Outrage and Response.

I know my blogs are far and few between on here.  Let’s face it – I’m a busy lady.  Today though, I need to let this out.  A coworker happened across an article that has us both fuming.  Not because of the initial story, but because of the stereotypical outlook on CPS (Child Protective Services) Workers, the misunderstandings of what social workers do, and the outrageous lies the author of the article spilled for the world to read.

The article gave “10 Things You Must Do if CPS Knocks At Your Door”.

  1. Take the accusation seriously.
  2. Ask what the charges are.
  3. Shut up.  Shut up now.
  4. Find an attorney who has experience fighting CPS.
  5. Be polite.
  6. Never let them in your home.
  7. Record everything.
  8. Have a doctor examine your child.
  9. Get family and friends involved in the fight.
  10. Never admit guilt.

I’m not even sure if I can address the author’s comments on these 10 things with class.  I’m not a CPS investigator, but I do work closely with them.  Here are my basic thoughts on these:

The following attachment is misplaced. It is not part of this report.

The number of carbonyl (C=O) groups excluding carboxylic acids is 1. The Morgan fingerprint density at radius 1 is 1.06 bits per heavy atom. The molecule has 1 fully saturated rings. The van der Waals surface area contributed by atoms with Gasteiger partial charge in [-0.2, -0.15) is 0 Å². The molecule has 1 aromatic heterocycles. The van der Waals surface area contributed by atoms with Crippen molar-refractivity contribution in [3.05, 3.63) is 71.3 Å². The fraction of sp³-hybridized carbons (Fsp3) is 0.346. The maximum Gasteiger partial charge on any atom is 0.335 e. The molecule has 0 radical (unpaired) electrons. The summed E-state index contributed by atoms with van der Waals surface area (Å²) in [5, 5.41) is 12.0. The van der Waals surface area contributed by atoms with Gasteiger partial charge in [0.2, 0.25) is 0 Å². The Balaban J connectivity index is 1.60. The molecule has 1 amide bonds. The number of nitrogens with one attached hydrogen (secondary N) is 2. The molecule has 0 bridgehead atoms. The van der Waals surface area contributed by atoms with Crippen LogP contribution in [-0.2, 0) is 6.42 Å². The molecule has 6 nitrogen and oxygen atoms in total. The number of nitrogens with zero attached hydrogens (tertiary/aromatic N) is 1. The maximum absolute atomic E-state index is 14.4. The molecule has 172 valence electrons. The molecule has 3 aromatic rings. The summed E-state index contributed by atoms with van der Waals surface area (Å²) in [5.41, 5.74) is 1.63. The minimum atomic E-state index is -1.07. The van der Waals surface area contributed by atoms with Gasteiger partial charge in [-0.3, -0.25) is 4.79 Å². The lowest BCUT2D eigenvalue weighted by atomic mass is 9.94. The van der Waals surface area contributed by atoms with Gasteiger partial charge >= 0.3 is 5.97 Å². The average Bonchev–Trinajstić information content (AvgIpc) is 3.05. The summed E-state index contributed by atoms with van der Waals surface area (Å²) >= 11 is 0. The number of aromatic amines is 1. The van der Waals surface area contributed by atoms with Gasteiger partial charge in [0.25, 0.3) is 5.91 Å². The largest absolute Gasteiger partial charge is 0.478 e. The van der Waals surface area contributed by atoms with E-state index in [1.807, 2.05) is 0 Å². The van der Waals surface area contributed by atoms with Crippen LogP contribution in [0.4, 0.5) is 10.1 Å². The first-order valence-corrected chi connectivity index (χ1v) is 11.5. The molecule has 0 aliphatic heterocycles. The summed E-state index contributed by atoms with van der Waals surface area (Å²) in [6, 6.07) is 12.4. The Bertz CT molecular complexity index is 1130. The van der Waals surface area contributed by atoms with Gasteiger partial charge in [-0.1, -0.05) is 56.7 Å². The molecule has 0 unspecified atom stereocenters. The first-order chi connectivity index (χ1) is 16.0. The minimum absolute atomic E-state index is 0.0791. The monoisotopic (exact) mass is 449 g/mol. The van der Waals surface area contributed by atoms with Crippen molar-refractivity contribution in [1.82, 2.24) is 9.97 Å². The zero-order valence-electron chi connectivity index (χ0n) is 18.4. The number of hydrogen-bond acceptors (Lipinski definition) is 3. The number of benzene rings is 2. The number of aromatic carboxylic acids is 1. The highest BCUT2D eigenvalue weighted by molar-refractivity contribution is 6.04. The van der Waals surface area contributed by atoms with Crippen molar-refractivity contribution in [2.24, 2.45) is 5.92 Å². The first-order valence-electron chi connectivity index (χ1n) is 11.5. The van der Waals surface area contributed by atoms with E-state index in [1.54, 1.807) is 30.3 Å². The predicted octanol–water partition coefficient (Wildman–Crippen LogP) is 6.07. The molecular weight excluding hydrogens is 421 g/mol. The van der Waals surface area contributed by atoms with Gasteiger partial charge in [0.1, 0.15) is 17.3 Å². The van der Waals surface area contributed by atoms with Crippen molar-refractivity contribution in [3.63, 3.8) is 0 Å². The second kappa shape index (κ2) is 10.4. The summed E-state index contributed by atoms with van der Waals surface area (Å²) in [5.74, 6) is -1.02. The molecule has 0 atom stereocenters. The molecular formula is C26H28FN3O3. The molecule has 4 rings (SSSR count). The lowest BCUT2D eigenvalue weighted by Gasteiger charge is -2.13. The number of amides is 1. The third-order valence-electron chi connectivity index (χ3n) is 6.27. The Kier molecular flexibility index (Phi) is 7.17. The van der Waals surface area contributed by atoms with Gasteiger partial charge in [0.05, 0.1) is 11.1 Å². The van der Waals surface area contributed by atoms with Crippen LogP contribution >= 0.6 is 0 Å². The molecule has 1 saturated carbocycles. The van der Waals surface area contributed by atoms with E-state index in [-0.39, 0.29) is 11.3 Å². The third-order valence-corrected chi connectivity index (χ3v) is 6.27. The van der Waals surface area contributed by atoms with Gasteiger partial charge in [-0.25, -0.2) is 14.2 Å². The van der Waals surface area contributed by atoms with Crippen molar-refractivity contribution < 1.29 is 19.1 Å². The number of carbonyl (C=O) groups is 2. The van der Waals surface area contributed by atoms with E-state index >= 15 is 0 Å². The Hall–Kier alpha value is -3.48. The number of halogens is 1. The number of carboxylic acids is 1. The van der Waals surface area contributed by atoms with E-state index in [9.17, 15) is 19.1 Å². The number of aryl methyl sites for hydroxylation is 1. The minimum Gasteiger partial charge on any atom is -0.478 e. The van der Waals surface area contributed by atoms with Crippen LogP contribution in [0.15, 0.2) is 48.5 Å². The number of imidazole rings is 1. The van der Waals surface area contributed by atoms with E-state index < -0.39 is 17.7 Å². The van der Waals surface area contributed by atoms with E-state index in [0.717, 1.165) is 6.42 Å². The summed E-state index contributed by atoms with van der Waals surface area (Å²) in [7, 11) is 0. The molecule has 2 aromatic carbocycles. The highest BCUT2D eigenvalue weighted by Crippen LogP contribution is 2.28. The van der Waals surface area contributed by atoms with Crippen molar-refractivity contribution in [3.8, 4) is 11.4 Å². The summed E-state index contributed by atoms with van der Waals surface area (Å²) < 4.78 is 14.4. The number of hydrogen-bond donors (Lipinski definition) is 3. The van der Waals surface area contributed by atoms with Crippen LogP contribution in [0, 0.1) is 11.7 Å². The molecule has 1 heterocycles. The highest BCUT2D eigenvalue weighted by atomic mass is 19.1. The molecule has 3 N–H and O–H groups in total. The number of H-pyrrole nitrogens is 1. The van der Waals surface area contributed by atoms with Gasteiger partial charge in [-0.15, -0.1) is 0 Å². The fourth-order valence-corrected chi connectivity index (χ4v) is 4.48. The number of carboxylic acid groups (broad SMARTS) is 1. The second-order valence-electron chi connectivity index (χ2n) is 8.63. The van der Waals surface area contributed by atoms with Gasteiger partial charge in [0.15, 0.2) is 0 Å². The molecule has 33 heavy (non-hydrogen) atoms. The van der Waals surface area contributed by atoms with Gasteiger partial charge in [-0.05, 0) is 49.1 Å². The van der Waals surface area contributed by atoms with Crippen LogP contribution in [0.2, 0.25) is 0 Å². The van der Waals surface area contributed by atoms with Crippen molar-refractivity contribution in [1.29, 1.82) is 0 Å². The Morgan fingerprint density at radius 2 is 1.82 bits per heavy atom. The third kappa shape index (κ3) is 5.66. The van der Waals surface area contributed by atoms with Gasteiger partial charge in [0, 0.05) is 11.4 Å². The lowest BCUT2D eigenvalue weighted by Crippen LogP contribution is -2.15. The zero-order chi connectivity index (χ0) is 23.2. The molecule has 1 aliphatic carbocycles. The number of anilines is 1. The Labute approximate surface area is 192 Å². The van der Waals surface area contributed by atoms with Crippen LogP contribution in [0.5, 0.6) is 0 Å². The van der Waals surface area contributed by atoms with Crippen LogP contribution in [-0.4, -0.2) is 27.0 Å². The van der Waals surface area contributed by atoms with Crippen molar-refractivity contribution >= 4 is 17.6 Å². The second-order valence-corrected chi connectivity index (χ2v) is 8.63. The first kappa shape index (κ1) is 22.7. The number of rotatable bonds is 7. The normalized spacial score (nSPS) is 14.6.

1. Please, please do take the “accusation” seriously.  If CPS is showing up on your doorstep, this means that the report was “screened in” (the person taking reports gave said report to a Child Welfare Supervisor, who then reviewed the case and made a decision to have a CPS Worker begin an investigation).  This happens less often than one would think.  Many times we get petty reports (i.e. parents having custody disagreements and wants to make the other parent look bad by reporting abuse/neglect).  Sometimes we get superficial reports (i.e. healthy, responsible 15 year old being left alone at home for an hour).  My point is, if CPS shows up at your home, there is a damn good reason.
  2. By all means, ask what the “charges” are.  Really, at the initial stage of an investigation, we don’t “charge” anyone with anything.  CPS is investigating serious concerns regarding risk and safety.